A donation of nearly $68,000 from the Rockville Centre Education Foundation is set to fund more than a dozen initiatives in the village’s seven schools in the coming year that are designed to enrich students’ learning experience.
Guest speakers, hands-on activities, electronic building sets and a trip to a “sensory gym” are among the experiences to be covered by the donation, which will be spread across 16 grants.
“The partnership that exists between the Rockville Centre Education Foundation and Rockville Centre schools is a rare one. It’s one that we take great pride in,” Chris Pellettieri, assistant superintendent for curriculum and instruction, said at a Board of Education meeting last month, when the donation was presented. “. . . Every dollar goes back to our students. It’s really a wonderful relationship.”
Since 1991, the Education Foundation has funded initiatives proposed by district teachers and school administrators to expand educational opportunities. Its annual fundraising gala, held this year on April 14 at the Cherry Valley Country Club in Garden City, is the primary source of funding for the programs. This year’s event brought in more than $70,000, which Audra Cerruto, the foundation’s president, noted was a record.
Lorrie Brady, the foundation’s vice president and a former school board trustee, presented the check to the district. “We’re really fortunate by the support that the community gives,” she said, “so this is reflective of a real communitywide endeavor.”
About $28,000 of the money will be earmarked for the funding of a third year of South Side High School’s Z-Space lab, which will allow students there to continue using virtual-reality computers to explore a variety of subjects.
Using 3-D glasses, students can immerse themselves in pre-made or teacher-created programs. The Education Foundation agreed to fund the interactive technology for three years, and the district will take on the costs of future curriculum, software updates and professional development as well.
Nearly $8,500 will go toward the purchase of Little Bits building sets in each of the five elementary schools. The kits include magnetic pieces that students can click together, allowing them to build and invent.
“The opportunity for kids to be hands-on, engineer something, problem-solve an issue,” Pellettieri said of the options the kits offer, which, he noted, is a trend in education. “I need to be able to get this thing from here to there, or this thing to pick up this thing and bring it over here.
“Kids love to try to figure those things out,” he continued, “and for us to be able to do it in school . . . I think those are just great opportunities.”
Other grants include $6,700 for a camera in the South Side Middle School auditorium that will allow students to create live and recorded televised feeds of school events; $800 for Sam Mihara, a survivor of a Japanese internment camp, to speak to students at Jennie E. Hewitt Elementary School; and a summer program at the Rockville Centre Public Library, which includes workshops run by the Cold Spring Harbor Whaling Museum.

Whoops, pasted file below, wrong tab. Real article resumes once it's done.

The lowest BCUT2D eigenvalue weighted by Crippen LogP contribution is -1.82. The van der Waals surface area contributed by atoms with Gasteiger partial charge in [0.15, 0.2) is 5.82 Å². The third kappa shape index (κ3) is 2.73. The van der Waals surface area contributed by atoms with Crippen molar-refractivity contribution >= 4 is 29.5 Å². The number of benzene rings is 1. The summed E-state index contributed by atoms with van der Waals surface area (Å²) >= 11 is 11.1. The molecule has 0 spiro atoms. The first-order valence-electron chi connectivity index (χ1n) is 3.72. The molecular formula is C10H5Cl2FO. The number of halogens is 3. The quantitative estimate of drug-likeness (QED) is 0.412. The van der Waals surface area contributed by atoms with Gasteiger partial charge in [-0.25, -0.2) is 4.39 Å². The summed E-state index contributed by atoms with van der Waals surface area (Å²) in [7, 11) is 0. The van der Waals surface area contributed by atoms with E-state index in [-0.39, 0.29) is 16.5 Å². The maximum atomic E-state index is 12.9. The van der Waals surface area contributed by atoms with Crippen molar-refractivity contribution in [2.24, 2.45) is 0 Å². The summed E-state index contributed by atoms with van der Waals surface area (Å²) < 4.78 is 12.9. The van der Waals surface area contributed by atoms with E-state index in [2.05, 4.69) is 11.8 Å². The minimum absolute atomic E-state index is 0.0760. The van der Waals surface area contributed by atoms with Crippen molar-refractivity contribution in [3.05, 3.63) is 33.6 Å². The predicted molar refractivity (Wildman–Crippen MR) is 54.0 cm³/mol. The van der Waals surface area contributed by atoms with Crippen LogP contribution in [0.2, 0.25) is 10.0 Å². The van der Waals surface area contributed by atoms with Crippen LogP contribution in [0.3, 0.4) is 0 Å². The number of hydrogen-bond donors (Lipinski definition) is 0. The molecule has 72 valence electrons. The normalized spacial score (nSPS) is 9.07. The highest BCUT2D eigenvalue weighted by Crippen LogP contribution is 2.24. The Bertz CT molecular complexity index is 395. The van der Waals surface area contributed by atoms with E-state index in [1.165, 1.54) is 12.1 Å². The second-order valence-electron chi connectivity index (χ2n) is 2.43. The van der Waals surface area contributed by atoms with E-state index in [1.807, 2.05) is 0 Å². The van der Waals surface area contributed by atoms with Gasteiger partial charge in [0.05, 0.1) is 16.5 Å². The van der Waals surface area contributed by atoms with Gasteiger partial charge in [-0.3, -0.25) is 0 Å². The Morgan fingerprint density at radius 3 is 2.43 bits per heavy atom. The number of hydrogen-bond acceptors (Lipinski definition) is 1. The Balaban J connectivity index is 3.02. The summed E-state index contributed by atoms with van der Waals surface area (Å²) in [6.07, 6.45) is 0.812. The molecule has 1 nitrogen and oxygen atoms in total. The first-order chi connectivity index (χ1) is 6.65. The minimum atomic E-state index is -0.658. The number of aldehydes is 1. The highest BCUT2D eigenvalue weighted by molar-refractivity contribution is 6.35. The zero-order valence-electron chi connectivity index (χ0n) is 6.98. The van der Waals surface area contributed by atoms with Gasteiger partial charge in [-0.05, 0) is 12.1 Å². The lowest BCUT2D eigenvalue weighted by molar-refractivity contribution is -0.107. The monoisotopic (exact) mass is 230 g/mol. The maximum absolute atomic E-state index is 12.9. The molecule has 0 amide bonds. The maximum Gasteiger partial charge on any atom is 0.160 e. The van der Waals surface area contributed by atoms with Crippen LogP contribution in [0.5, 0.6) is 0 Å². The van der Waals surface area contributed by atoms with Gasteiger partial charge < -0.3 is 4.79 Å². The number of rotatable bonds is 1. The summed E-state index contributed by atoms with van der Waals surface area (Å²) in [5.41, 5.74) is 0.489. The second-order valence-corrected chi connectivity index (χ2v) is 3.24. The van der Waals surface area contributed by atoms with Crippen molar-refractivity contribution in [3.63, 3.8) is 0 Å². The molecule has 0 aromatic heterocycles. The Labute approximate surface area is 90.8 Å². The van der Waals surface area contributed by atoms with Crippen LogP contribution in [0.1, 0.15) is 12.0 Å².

Gina Lukaszewski, who teaches special-education students in kindergarten through second grade at William S. Covert Elementary School, received both grants that she applied for, totaling about $2,000. Through a program called Bakers and Shakers, in which local bakers conduct kitchen classes that incorporate fine-motor skills and safety, her students can benefit from hands-on learning.
“It’s just following directions,” Lukaszewski said. “We do a little bit of math, a little bit of science, and they explain everything, [including] kitchen safety.”
A separate $850 grant will allow the school’s special-education students to more frequently visit Sensory Beans, a children’s gym in Wantagh that encourages sensory play and developmental growth, which Lukaszewski noted that her students with special needs especially enjoy.
“My kids just absolutely loved it,” she said, adding that they went once this past year. “There were slides and swings and just a lot of adaptive resources.” The physical activity is especially important in the winter months, she said, when there is no outdoor recess.
“They just give you an opportunity to expose the students to different experiences and situations,” Lukaszewski said of the Education Foundation. “For me, I’m then able to understand who they are as individuals, and hopefully teach them a little bit better in the classroom.”
Cerruto said that that grant in particular could potentially spur the district to explore the need for a “sensory gym” in Rockville Centre. “That’s the goal of the Education Foundation,” she said. “To try and find start-up projects to inspire the district to take over them and create new programs.”